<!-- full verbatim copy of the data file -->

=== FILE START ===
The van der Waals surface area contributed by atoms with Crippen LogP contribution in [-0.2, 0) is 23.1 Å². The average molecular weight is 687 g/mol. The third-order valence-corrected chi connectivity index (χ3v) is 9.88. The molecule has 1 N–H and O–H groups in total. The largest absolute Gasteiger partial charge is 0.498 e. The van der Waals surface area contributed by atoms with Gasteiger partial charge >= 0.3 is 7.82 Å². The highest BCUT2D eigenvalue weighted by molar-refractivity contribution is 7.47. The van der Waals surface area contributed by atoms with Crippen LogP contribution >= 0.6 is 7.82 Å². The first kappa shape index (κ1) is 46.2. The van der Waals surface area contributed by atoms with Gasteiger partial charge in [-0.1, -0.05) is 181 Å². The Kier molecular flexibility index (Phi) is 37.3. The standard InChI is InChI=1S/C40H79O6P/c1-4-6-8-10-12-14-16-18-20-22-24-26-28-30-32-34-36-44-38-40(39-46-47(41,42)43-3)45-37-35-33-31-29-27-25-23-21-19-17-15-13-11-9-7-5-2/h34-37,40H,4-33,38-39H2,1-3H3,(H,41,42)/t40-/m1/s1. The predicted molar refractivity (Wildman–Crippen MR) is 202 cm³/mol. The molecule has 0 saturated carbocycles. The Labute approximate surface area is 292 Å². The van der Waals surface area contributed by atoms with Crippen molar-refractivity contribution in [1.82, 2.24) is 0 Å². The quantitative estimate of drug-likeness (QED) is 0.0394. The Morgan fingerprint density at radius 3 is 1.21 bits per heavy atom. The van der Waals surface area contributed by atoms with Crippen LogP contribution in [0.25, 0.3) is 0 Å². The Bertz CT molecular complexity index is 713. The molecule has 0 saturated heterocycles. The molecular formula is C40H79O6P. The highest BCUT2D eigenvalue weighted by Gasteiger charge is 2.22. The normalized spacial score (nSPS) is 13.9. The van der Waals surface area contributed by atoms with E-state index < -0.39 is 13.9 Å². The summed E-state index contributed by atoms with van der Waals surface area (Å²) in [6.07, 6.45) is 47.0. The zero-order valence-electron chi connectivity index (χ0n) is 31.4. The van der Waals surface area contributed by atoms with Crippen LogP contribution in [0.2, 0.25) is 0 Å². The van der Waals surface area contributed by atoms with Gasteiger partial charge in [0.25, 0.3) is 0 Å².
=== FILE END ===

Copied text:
The van der Waals surface area contributed by atoms with Crippen LogP contribution in [-0.2, 0) is 23.1 Å². The average molecular weight is 687 g/mol. The third-order valence-corrected chi connectivity index (χ3v) is 9.88. The molecule has 1 N–H and O–H groups in total. The largest absolute Gasteiger partial charge is 0.498 e. The van der Waals surface area contributed by atoms with Gasteiger partial charge >= 0.3 is 7.82 Å². The highest BCUT2D eigenvalue weighted by molar-refractivity contribution is 7.47. The van der Waals surface area contributed by atoms with Crippen LogP contribution >= 0.6 is 7.82 Å². The first kappa shape index (κ1) is 46.2. The van der Waals surface area contributed by atoms with Gasteiger partial charge in [-0.1, -0.05) is 181 Å². The Kier molecular flexibility index (Phi) is 37.3. The standard InChI is InChI=1S/C40H79O6P/c1-4-6-8-10-12-14-16-18-20-22-24-26-28-30-32-34-36-44-38-40(39-46-47(41,42)43-3)45-37-35-33-31-29-27-25-23-21-19-17-15-13-11-9-7-5-2/h34-37,40H,4-33,38-39H2,1-3H3,(H,41,42)/t40-/m1/s1. The predicted molar refractivity (Wildman–Crippen MR) is 202 cm³/mol. The molecule has 0 saturated carbocycles. The Labute approximate surface area is 292 Å². The van der Waals surface area contributed by atoms with Crippen molar-refractivity contribution in [1.82, 2.24) is 0 Å². The quantitative estimate of drug-likeness (QED) is 0.0394. The Morgan fingerprint density at radius 3 is 1.21 bits per heavy atom. The van der Waals surface area contributed by atoms with Crippen LogP contribution in [0.25, 0.3) is 0 Å². The Bertz CT molecular complexity index is 713. The molecule has 0 saturated heterocycles. The molecular formula is C40H79O6P. The highest BCUT2D eigenvalue weighted by Gasteiger charge is 2.22. The normalized spacial score (nSPS) is 13.9. The van der Waals surface area contributed by atoms with E-state index < -0.39 is 13.9 Å². The summed E-state index contributed by atoms with van der Waals surface area (Å²) in [6.07, 6.45) is 47.0. The zero-order valence-electron chi connectivity index (χ0n) is 31.4. The van der Waals surface area contributed by atoms with Crippen LogP contribution in [0.2, 0.25) is 0 Å². The van der Waals surface area contributed by atoms with Gasteiger partial charge in [0.25, 0.3) is 0 Å².